The commercial TV station Channel 4 News reported that MI5 received CIA documents about his case in 2002 but failed to produce them to the committee's investigation into the extraordinary rendition of terrorist suspects in 2006.

In a joint statement with the senior Conservative on the ISC, Michael Mates, Dr. Howells said last night, "The director-general has confirmed to us this evening that no document concerning Binyam Mohamed and his treatment by the US authorities has been withheld from us." Evans acknowledged that British intelligence agencies had been "slow to detect" US mistreatment of detainees after 9/11 attacks in 2001, but he insisted that they did not collude in torture.

"We in the UK agencies did not practise mistreatment or torture then and do not do so now, nor do we collude in torture or encourage others to torture on our behalf," he said.

A Scotland Yard investigation is currently under way into an M15 officer who questioned Mohamed while he was being held in Pakistan following his arrest there in 2002.

The document released by the Court of Appeal shows that MI5 was aware that he was being subjected to sleep deprivation, stress tactics, and shackling by his US interrogators.

Miliband argued that releasing the seven paragraph paper, summarising US intelligence reports could damage Britain's intelligence-sharing relationship with America - a concern echoed by Evans.

Morocco, Polisario Front remain far apart on W. Sahara''s fate -- Ross

UNITED NATIONS, Feb 12 (Saba) -- Informal talks between Moroccan and Polisario Front officials ended late Thursday with no breakthrough on Western Sahara's fate, the UN Secretary-General's Personal Envoy for Western Sahara Christopher Ross said in a statement distributed here, according to Kuwait News Agency (KUNA).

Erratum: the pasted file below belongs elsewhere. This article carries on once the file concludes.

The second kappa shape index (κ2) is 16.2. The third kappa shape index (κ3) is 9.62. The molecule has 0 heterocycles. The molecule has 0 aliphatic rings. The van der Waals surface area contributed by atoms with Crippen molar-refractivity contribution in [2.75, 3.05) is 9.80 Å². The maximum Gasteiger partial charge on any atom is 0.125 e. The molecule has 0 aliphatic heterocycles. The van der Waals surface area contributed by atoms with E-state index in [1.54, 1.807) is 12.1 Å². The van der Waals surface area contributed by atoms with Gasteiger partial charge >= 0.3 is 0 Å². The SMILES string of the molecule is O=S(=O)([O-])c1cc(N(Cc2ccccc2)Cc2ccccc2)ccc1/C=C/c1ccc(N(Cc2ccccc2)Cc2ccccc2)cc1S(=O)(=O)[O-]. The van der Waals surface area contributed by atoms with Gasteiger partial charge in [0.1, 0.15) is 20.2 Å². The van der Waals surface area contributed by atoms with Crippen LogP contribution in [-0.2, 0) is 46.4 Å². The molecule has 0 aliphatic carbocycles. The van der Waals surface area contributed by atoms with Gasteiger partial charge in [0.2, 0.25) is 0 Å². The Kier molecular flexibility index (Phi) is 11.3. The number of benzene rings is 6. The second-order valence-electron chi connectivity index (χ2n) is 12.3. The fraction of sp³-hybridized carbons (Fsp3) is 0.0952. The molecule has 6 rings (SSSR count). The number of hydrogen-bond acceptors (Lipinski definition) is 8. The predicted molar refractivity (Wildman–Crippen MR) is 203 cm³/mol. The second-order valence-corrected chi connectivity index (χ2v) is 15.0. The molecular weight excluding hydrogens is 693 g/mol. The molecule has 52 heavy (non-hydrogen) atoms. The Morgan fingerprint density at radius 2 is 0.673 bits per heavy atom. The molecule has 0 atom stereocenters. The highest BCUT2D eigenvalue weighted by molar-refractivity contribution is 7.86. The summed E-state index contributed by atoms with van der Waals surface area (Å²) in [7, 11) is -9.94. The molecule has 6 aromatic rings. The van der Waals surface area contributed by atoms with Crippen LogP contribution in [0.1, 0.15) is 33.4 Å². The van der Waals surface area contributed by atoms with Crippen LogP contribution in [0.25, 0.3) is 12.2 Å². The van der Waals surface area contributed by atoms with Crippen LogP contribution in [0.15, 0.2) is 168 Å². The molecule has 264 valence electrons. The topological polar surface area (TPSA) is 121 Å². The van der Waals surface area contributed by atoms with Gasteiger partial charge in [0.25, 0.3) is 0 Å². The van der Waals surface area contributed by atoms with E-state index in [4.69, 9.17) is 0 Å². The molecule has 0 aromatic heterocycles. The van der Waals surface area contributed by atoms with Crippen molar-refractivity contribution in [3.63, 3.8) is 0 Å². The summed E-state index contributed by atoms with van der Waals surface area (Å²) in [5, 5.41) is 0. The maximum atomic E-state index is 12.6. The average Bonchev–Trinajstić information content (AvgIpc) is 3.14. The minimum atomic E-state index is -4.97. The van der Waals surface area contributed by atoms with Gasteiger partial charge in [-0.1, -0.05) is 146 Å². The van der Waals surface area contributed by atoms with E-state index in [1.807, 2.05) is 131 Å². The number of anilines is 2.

"The proposals of the two parties were again presented and discussed. By the end of the meeting, neither party had accepted the proposal of the other as the sole basis of future negotiations," Ross said at the conclusion of the two-day informal talks held outside New York City.

While Morocco offered three years ago to grant the former Spanish colony its autonomy, Polisario Front wants the UN to sponsor a referendum with independence as an option.

Ross said the talks took place in an atmosphere of "serious engagement, frankness, and mutual respect," and that the parties reiterated their commitment to continue their negotiations "as soon as possible." He added that he intends to travel to the region to consult further with the parties and other stakeholders, mainly Algeria and Mauritania, whose representatives were present at the opening and closing sessions of this week's informal talks.

Plan to conserve Zabid's cultural heritage approved

HODEIDAH, Feb.11 (Saba) – The Ministerial committee for conservation of the historical city of Zabi approved on Thursday setting an executive plan of the projects and technical and legal procedures required to preserve the cultural heritage of the city, so as to ensure its survival in the World Heritage List.

A technical team was assigned during the committee's expanded meeting to set the plan and to program those projects and procedures in an executive scheduled package within two weeks.